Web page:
The Middle East and South Africa share the dichotomy of having some very modern cities with well-to-do consumers and at the same time having some areas where the population lives in much more difficult conditions. This dichotomy can be observed in the new products recently introduced in these countries.
Lifebuoy promises the ultimate germ protection with naturally-occurring ingredients
Product description: A new version of Lifebuoy, Clini-care 10 (Clini-shield in some countries), was launched by Unilever in the Middle East and Africa in 2014, continuing a campaign begun in India in 2012. Clini-shield promises 10x better germ protection and 10x more skin care than competitive anti-bacterial products, building on its existing promise of eliminating germs in just 10 seconds. The product boasts Lifebuoy’s newest technology, Activ Natoral Shield, a synergistic combination of plant-based antimicrobial ingredients including geraniol, limonene, linalool, terpineol, thymol from the thyme plant. The product addresses all four key aspects of complete germ protection which are (1) Faster and better reduction in a wide range of germs, (2) Superior germ reduction from the skin in actual handwash studies, (3) Longer lasting protection to reduce germ re-growth on the skin, and (4) Milder skin cleansing to help prevent skin damage through germ attack on compromised skin.
Take-aways: The trend toward using natural ingredients continues to gain strength. Lifebuoy’s approach has global appeal by being Halal for Muslim countries, having the feel of traditional herbal remedies for Asian countries, and having strong scientific support to pass regulatory scrutiny. This product also taps the consumer fear of germs which has been elevated by outbreaks of ebola, Middle East Respiratory Syndrome-Coronavirus, and various forms of influenza.
Dettol Healthy Kids range teaches healthy handwashing
Product description: Reckitt-Benckiser in 2014 launched a new range of Dettol Healthy Kids liquid hand soap, wipes, bar soap, and body wash in Prince and Princess versions in the Middle East. The hand wash claims to be anti-bacterial and pH balanced. Dettol and Lifebuoy have both been prominent sponsors of public health campaigns promoting hand washing as a way to prevent the spread of disease, targeting children at school as well as parents at home.
Take-aways: Designing products that directly appeal to children, either to create “pester power” at the store or to make kids more willing to clean up at home, has been a successful strategy in many categories. This may also be an effective strategy to reassure moms about the safety of the Dettol brand, as Dettol is known for its household disinfecting cleaners and its personal cleansing products may be perceived as too strong for children. The effectiveness of the traditional blue and pink colors with Prince and Princess names is questionable; it may appeal only to very young children and won’t have nearly the draw of famous cartoon characters.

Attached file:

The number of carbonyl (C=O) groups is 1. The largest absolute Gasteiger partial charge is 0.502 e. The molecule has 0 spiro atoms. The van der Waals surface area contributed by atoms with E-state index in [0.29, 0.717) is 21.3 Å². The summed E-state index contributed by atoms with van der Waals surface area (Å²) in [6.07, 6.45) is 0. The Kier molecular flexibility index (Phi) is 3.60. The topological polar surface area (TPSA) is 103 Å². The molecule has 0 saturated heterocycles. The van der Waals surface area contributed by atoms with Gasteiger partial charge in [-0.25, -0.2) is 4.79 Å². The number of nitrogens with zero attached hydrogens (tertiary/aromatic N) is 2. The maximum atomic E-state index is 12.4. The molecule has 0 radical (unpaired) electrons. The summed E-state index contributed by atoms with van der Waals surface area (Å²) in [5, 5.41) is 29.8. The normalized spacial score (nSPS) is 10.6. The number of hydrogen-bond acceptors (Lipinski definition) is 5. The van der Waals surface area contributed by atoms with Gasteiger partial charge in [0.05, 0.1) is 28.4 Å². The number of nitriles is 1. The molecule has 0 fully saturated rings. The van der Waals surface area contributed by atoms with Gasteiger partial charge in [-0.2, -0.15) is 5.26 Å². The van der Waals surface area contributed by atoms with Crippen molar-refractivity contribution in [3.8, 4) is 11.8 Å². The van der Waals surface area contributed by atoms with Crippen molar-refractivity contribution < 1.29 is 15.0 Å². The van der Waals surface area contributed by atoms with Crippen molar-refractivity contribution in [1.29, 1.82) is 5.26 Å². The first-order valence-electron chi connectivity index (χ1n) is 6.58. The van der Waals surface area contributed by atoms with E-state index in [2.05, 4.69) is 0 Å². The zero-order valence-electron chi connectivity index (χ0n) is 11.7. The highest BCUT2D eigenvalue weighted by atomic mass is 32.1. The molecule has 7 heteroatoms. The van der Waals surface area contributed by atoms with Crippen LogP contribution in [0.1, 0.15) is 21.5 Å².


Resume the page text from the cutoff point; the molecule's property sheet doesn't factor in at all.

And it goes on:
Johnson’s Hydration Essentials facial care
Product description: Launched by Johnson & Johnson in South Africa in 2014, the Hydration Essentials line promises hydration rather than moisturizing, the difference being that hydration adds moisture to the skin while moisturizer forms a barrier film that prevents the evaporation of moisture from the skin. This product contains ocean minerals rich in sodium, magnesium and chloride that help cells absorb moisture and nutrients.
Take-aways: The concept of hydration combined with ocean minerals creates very positive imagery particularly for summertime use. The product effectively appeals to its target of young women looking for uncomplicated skincare that will leave their skin looking healthy and radiant, particularly the mask that doubles as a moisturizer.
Band-Aids takes a functional product and adds an emotional “soothing” benefit with aloe vera
Product description: Launched by Johnson & Johnson in the Middle East in 2014, these Band-Aids promise to aid healing with aloe vera, a natural antibiotic and pain-soother, rather than with a commercially-manufacturered broad-spectrum antibiotic like bacitracin or neomycin. Interestingly, the front label mentions that the bandages have an antiseptic on the pad, but only on the side of the box is the antiseptic ingredient displayed: benzalkonium chloride, a synthetic germicide.
Take-aways: Band-Aids with aloe vera tap two consumer concerns: that the overuse of antibiotics is contributing to the rise of antibiotic-resistant strains of bacteria, and that it is healthier to use ingredients found naturally in plants and used in traditional medicine for hundreds or thousands of years. While the use of benzalkonium chloride in the Band-Aid product seems illogical for an item that is trying to carve out a new market space by using natural ingredients and offering a more emotional “soothing” benefit, it’s important for Band-Aid to simultaneously deliver the important functional benefit of preventing infection. This Band-Aid item shows a way to achieve both goals: let the soothing aloe vera benefit play to shopper emotions with primary front-label placement, then reassure of the antiseptic functionality with secondary front-label placement, but relegate the name of the antiseptic ingredient to the side panel.